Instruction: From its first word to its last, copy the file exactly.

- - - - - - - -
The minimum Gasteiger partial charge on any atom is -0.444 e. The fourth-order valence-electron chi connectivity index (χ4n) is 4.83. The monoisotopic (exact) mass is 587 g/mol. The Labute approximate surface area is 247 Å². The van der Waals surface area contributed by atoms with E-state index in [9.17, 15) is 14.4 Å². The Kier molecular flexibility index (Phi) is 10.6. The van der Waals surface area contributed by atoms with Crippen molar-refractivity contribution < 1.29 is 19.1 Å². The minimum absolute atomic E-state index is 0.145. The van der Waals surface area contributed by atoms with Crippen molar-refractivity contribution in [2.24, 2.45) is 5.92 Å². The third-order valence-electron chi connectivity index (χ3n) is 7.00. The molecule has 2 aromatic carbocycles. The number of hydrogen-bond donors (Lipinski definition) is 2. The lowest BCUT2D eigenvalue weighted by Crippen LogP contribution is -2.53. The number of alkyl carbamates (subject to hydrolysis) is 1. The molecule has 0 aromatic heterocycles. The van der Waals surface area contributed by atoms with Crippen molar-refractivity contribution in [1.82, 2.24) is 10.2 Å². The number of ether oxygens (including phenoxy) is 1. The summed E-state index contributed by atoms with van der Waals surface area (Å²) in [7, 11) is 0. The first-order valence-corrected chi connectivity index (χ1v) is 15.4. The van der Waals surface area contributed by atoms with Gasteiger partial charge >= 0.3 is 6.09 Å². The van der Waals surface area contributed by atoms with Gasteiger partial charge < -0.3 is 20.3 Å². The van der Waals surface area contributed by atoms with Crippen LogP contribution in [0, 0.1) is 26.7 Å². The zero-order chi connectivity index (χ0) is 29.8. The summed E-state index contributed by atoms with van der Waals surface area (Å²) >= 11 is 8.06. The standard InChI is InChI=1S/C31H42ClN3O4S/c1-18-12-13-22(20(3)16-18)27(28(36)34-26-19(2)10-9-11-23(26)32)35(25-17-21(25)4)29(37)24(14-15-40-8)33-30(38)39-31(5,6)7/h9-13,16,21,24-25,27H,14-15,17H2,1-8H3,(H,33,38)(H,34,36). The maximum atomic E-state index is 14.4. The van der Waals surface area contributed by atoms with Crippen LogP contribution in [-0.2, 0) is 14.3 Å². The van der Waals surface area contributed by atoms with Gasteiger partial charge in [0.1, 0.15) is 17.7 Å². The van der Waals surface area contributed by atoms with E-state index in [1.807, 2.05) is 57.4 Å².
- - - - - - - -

The minimum Gasteiger partial charge on any atom is -0.444 e. The fourth-order valence-electron chi connectivity index (χ4n) is 4.83. The monoisotopic (exact) mass is 587 g/mol. The Labute approximate surface area is 247 Å². The van der Waals surface area contributed by atoms with E-state index in [9.17, 15) is 14.4 Å². The Kier molecular flexibility index (Phi) is 10.6. The van der Waals surface area contributed by atoms with Crippen molar-refractivity contribution < 1.29 is 19.1 Å². The minimum absolute atomic E-state index is 0.145. The van der Waals surface area contributed by atoms with Crippen molar-refractivity contribution in [2.24, 2.45) is 5.92 Å². The third-order valence-electron chi connectivity index (χ3n) is 7.00. The molecule has 2 aromatic carbocycles. The number of hydrogen-bond donors (Lipinski definition) is 2. The lowest BCUT2D eigenvalue weighted by Crippen LogP contribution is -2.53. The number of alkyl carbamates (subject to hydrolysis) is 1. The molecule has 0 aromatic heterocycles. The van der Waals surface area contributed by atoms with Crippen molar-refractivity contribution in [1.82, 2.24) is 10.2 Å². The number of ether oxygens (including phenoxy) is 1. The summed E-state index contributed by atoms with van der Waals surface area (Å²) in [7, 11) is 0. The first-order valence-corrected chi connectivity index (χ1v) is 15.4. The van der Waals surface area contributed by atoms with Gasteiger partial charge >= 0.3 is 6.09 Å². The van der Waals surface area contributed by atoms with Gasteiger partial charge < -0.3 is 20.3 Å². The van der Waals surface area contributed by atoms with Crippen LogP contribution in [0, 0.1) is 26.7 Å². The zero-order chi connectivity index (χ0) is 29.8. The summed E-state index contributed by atoms with van der Waals surface area (Å²) >= 11 is 8.06. The standard InChI is InChI=1S/C31H42ClN3O4S/c1-18-12-13-22(20(3)16-18)27(28(36)34-26-19(2)10-9-11-23(26)32)35(25-17-21(25)4)29(37)24(14-15-40-8)33-30(38)39-31(5,6)7/h9-13,16,21,24-25,27H,14-15,17H2,1-8H3,(H,33,38)(H,34,36). The maximum atomic E-state index is 14.4. The van der Waals surface area contributed by atoms with Crippen LogP contribution in [-0.2, 0) is 14.3 Å². The van der Waals surface area contributed by atoms with Gasteiger partial charge in [0.1, 0.15) is 17.7 Å². The van der Waals surface area contributed by atoms with E-state index in [1.807, 2.05) is 57.4 Å².